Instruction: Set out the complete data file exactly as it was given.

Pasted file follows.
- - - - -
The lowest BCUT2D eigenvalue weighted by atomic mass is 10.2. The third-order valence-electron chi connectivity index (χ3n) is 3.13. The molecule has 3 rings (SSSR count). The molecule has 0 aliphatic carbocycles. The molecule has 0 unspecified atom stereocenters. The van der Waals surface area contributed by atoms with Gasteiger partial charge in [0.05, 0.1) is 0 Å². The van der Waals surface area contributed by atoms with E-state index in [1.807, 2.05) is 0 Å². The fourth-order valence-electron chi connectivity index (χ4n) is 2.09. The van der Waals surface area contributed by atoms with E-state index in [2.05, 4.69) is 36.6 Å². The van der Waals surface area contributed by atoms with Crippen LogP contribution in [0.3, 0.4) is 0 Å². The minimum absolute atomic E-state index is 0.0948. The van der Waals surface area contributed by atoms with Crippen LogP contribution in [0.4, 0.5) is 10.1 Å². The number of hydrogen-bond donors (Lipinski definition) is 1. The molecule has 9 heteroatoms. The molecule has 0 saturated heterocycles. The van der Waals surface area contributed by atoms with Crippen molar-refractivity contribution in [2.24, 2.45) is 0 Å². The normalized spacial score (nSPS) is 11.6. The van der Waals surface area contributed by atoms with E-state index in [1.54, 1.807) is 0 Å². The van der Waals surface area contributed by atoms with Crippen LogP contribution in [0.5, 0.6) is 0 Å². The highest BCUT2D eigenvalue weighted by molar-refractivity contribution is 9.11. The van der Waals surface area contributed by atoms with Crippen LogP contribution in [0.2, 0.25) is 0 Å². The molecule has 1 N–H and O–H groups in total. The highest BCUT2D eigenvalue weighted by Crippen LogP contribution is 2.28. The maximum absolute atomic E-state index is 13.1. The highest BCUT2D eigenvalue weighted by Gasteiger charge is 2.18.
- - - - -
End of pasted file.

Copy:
The lowest BCUT2D eigenvalue weighted by atomic mass is 10.2. The third-order valence-electron chi connectivity index (χ3n) is 3.13. The molecule has 3 rings (SSSR count). The molecule has 0 aliphatic carbocycles. The molecule has 0 unspecified atom stereocenters. The van der Waals surface area contributed by atoms with Gasteiger partial charge in [0.05, 0.1) is 0 Å². The van der Waals surface area contributed by atoms with E-state index in [1.807, 2.05) is 0 Å². The fourth-order valence-electron chi connectivity index (χ4n) is 2.09. The van der Waals surface area contributed by atoms with E-state index in [2.05, 4.69) is 36.6 Å². The van der Waals surface area contributed by atoms with Crippen LogP contribution in [0.3, 0.4) is 0 Å². The minimum absolute atomic E-state index is 0.0948. The van der Waals surface area contributed by atoms with Crippen LogP contribution in [0.4, 0.5) is 10.1 Å². The number of hydrogen-bond donors (Lipinski definition) is 1. The molecule has 9 heteroatoms. The molecule has 0 saturated heterocycles. The van der Waals surface area contributed by atoms with Crippen molar-refractivity contribution in [2.24, 2.45) is 0 Å². The normalized spacial score (nSPS) is 11.6. The van der Waals surface area contributed by atoms with E-state index in [1.54, 1.807) is 0 Å². The van der Waals surface area contributed by atoms with Crippen LogP contribution in [0.5, 0.6) is 0 Å². The highest BCUT2D eigenvalue weighted by molar-refractivity contribution is 9.11. The van der Waals surface area contributed by atoms with Crippen LogP contribution in [0.2, 0.25) is 0 Å². The molecule has 1 N–H and O–H groups in total. The highest BCUT2D eigenvalue weighted by Crippen LogP contribution is 2.28. The maximum absolute atomic E-state index is 13.1. The highest BCUT2D eigenvalue weighted by Gasteiger charge is 2.18.